Tupelo and Oxford are in the northeast corner of Mississippi, and we ducked over the border into Tennessee to visit Shiloh, a very favorite spot of ours.  The site of a very bloody, nasty battle early in the Civil War, the area has been maintained as it appeared in 1862; this part of Tennessee is quite rural, too; in all, a real chance to visit the past without the intrusion of strip malls and fast food joints that afflict some other historical sites.  It’s beautiful at Shiloh right now, with trees in bloom and just beginning to green up, very few people around, the cemetery well maintained; a great visit to a pretty spot.  This corner of the world, the joining of Alabama, Tennessee and Mississippi, is lovely.  The Tennessee River flows through here, it’s very rural, rolling forested hills and green countryside; quite delightful.  We ducked back into Mississippi to visit Cornith, another old, old town that was important during the Civil War; then we hopped across another border into Alabama.

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Why go to Alabama?  Why not?  Our tour of the deep South in the springtime needed a Tuscaloosa-Birmingham stop.  Birmingham is a large city, and we will be back in May for some motorcycle races, so we contented ourselves with a visit to the (very nice) Museum of Art, which had a special exhibit on French baroque and French impressionist paintings.  A good time was had by all.  We also spent a nice hour at Rickwood Field, the oldest extant baseball field in the United States.  It was built in 1910, and was the home of minor league and negro league teams including the Birmingham Black Barons, who won a league championship in 1948 featuring a then 16 year old outfielder named Willie Mays.  Several years ago, a group formed a foundation in order to restore the site, and slowly they are returning it to its glory.  It has continued to be used by local leagues, although it was abandoned by the local minor league team, the Barons, in the 1980s.  What is so cool, though, is that it is wide open for a visit, the field is in beautiful condition, costs nothing, and you can walk out onto the diamond, stand on the pitcher’s mound, and see where Hank Aaron, Satchel Paige, Ty Cobb, Babe Ruth, all stood and played.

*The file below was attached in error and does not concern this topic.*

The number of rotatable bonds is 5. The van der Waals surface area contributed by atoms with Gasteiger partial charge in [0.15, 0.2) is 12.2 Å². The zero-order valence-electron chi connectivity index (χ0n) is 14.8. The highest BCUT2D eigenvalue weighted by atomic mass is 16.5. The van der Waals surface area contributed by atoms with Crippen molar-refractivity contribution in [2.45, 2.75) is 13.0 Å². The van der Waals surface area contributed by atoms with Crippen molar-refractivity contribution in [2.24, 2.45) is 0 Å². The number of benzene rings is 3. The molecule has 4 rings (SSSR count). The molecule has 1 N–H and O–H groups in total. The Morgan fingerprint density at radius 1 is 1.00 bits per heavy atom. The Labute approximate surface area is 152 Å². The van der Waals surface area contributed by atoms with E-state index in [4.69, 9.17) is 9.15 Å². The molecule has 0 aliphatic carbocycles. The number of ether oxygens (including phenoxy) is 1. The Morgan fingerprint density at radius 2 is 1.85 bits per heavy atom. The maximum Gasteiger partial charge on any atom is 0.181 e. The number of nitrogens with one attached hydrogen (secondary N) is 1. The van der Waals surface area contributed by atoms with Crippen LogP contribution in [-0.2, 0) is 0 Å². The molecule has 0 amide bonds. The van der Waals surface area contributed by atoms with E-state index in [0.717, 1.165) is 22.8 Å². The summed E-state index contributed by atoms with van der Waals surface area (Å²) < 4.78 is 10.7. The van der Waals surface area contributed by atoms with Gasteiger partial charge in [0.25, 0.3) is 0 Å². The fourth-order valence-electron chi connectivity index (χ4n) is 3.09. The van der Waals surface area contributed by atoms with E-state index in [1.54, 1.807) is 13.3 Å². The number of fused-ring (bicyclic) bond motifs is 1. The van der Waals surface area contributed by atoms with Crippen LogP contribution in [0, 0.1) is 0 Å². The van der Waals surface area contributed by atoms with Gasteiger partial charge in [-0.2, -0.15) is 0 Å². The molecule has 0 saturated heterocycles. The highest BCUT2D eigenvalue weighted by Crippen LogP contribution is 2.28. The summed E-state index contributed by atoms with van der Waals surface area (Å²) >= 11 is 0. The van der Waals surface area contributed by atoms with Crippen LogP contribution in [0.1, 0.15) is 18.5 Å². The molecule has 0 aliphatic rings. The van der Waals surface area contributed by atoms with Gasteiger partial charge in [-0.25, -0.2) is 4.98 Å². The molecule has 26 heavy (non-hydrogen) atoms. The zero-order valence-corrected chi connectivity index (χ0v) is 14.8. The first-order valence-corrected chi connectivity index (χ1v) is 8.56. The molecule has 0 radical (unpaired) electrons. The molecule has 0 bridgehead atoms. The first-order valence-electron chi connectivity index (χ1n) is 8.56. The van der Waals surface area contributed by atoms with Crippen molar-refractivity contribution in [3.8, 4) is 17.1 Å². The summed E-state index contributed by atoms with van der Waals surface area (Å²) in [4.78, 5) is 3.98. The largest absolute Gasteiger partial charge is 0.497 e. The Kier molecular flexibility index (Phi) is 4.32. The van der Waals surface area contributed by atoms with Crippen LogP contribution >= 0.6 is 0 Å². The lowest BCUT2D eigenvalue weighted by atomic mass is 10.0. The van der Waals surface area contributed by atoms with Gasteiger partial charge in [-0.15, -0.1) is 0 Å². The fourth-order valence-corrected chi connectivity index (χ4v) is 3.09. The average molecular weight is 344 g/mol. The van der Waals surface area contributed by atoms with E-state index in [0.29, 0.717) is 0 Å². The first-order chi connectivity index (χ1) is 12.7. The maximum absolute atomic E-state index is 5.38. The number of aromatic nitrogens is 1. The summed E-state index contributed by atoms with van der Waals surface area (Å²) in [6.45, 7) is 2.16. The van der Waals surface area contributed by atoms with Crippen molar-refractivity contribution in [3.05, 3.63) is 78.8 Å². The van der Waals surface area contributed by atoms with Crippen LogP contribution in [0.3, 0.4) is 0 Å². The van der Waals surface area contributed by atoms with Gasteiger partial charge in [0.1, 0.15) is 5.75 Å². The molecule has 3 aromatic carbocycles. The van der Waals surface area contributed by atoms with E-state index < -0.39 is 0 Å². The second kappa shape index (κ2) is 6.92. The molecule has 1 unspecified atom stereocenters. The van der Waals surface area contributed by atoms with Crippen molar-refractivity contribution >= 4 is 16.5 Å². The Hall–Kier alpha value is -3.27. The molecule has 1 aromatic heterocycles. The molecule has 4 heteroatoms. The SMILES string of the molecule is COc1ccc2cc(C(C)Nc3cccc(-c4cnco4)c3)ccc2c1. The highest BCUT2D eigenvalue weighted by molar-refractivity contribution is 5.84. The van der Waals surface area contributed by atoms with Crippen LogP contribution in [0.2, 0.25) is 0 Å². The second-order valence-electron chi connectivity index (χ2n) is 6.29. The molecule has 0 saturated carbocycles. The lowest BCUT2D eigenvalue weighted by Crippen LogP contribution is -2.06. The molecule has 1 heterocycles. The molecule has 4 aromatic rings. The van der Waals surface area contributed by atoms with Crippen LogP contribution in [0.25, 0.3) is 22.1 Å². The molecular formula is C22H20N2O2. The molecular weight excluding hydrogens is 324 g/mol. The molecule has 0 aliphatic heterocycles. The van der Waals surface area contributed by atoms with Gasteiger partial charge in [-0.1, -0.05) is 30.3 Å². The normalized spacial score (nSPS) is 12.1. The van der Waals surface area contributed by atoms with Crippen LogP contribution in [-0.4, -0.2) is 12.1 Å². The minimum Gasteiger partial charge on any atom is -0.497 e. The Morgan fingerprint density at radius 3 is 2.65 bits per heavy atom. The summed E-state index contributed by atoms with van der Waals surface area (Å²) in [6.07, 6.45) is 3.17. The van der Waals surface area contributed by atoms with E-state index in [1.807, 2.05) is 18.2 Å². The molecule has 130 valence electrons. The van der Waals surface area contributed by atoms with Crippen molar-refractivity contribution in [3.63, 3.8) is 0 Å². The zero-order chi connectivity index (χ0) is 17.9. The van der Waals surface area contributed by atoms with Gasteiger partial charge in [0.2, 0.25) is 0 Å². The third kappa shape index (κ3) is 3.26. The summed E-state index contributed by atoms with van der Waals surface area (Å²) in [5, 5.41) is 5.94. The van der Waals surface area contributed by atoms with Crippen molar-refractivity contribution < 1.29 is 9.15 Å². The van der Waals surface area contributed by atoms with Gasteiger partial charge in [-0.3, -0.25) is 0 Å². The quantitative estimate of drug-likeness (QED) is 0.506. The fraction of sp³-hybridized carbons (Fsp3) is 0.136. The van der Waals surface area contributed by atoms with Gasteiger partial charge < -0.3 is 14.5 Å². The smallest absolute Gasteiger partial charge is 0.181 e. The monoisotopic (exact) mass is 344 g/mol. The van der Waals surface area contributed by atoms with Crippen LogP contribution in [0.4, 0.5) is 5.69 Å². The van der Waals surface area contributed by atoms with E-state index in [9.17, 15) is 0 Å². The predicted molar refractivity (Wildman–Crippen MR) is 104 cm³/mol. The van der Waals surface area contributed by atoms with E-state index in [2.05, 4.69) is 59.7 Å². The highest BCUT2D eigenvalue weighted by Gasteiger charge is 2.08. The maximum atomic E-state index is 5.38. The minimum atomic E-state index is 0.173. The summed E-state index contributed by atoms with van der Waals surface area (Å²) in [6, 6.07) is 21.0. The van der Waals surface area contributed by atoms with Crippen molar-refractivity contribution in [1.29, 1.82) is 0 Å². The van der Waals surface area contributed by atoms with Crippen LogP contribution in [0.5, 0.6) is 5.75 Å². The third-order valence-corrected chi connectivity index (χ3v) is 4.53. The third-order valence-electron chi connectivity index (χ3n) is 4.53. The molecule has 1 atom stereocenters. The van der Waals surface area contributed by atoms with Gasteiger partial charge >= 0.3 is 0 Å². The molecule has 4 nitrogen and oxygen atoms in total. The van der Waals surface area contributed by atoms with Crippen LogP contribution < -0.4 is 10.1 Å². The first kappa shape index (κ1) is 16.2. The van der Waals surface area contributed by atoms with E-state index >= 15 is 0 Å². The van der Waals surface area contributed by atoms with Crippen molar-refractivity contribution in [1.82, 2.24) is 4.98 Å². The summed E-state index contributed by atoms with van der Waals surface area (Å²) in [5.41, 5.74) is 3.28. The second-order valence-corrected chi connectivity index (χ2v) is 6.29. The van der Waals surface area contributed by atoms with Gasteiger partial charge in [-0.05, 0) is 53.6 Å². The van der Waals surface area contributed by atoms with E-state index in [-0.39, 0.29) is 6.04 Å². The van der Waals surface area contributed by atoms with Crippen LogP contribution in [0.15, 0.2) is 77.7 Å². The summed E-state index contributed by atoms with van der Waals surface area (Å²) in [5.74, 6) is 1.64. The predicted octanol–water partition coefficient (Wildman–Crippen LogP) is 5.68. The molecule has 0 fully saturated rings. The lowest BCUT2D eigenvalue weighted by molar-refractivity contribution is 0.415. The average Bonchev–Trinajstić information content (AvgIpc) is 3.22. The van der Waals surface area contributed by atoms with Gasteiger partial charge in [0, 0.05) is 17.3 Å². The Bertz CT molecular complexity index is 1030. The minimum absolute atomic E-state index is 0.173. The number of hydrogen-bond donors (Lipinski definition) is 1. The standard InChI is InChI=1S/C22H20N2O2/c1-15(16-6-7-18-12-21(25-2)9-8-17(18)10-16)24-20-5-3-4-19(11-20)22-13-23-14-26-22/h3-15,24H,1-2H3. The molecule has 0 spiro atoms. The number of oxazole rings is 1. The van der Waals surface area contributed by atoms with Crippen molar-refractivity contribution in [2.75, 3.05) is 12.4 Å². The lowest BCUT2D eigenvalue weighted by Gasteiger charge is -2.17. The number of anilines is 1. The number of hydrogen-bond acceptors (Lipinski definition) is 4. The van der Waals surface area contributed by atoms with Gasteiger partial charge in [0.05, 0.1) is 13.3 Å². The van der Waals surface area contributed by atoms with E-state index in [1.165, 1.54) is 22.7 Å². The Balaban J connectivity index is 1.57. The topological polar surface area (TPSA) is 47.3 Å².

We swung through Tuscaloosa to visit the University of Alabama.  We have a new daughter-in-law who went to school there, so we, of course, took pictures of ourselves standing in front of welcome signs, waving frantically (the passersby must of thought we were nuts – perceptive folks all), which we subsequently mailed off to her.  Go Bama!  Near Tuscaloosa is the Mercedes Benz factory with visitor center and museum; it was a cool joint, even if they didn’t have any of the old racing cars Rick was looking forward to drooling over.  A lovely spot, and they take good care of their visitors.  

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Then we trekked back into Mississippi, which was just fine with us; we were on our way to a motorcycle rally outside Vicksburg, and it was a great three days.  We were camped in a small, isolated rural area not far outside town, which was truly lovely (although Rick never did get motivated to take any pictures), complete with pond, ducks and geese everywhere, the family (one) deer, horses, etc., very relaxed group, southern BMW riders, with good food and music; we made some new friends and had a swell time.